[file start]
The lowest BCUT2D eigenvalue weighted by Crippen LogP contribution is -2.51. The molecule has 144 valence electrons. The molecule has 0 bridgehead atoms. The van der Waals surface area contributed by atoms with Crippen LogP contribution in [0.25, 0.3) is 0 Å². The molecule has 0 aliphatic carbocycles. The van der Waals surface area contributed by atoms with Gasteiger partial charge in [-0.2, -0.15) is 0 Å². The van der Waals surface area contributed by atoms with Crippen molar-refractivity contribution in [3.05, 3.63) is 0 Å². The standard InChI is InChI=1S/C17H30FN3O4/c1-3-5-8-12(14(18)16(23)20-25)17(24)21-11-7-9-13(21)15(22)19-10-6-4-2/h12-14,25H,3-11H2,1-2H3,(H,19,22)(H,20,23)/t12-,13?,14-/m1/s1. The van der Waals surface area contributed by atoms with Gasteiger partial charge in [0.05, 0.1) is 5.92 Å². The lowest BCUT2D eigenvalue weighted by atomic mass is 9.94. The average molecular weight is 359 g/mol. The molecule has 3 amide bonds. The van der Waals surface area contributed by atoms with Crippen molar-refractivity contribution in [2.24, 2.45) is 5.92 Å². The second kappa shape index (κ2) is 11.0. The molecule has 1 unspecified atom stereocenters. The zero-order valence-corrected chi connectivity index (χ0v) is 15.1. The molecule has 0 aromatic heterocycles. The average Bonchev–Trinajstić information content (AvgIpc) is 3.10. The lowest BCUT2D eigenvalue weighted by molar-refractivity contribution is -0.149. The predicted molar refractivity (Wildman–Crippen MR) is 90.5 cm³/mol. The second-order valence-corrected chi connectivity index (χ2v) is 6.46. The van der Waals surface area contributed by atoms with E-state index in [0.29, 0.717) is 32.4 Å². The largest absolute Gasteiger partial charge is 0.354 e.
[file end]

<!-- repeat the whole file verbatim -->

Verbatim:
The lowest BCUT2D eigenvalue weighted by Crippen LogP contribution is -2.51. The molecule has 144 valence electrons. The molecule has 0 bridgehead atoms. The van der Waals surface area contributed by atoms with Crippen LogP contribution in [0.25, 0.3) is 0 Å². The molecule has 0 aliphatic carbocycles. The van der Waals surface area contributed by atoms with Gasteiger partial charge in [-0.2, -0.15) is 0 Å². The van der Waals surface area contributed by atoms with Crippen molar-refractivity contribution in [3.05, 3.63) is 0 Å². The standard InChI is InChI=1S/C17H30FN3O4/c1-3-5-8-12(14(18)16(23)20-25)17(24)21-11-7-9-13(21)15(22)19-10-6-4-2/h12-14,25H,3-11H2,1-2H3,(H,19,22)(H,20,23)/t12-,13?,14-/m1/s1. The van der Waals surface area contributed by atoms with Gasteiger partial charge in [0.05, 0.1) is 5.92 Å². The lowest BCUT2D eigenvalue weighted by atomic mass is 9.94. The average molecular weight is 359 g/mol. The molecule has 3 amide bonds. The van der Waals surface area contributed by atoms with Crippen molar-refractivity contribution in [2.24, 2.45) is 5.92 Å². The second kappa shape index (κ2) is 11.0. The molecule has 1 unspecified atom stereocenters. The zero-order valence-corrected chi connectivity index (χ0v) is 15.1. The molecule has 0 aromatic heterocycles. The average Bonchev–Trinajstić information content (AvgIpc) is 3.10. The lowest BCUT2D eigenvalue weighted by molar-refractivity contribution is -0.149. The predicted molar refractivity (Wildman–Crippen MR) is 90.5 cm³/mol. The second-order valence-corrected chi connectivity index (χ2v) is 6.46. The van der Waals surface area contributed by atoms with E-state index in [0.29, 0.717) is 32.4 Å². The largest absolute Gasteiger partial charge is 0.354 e.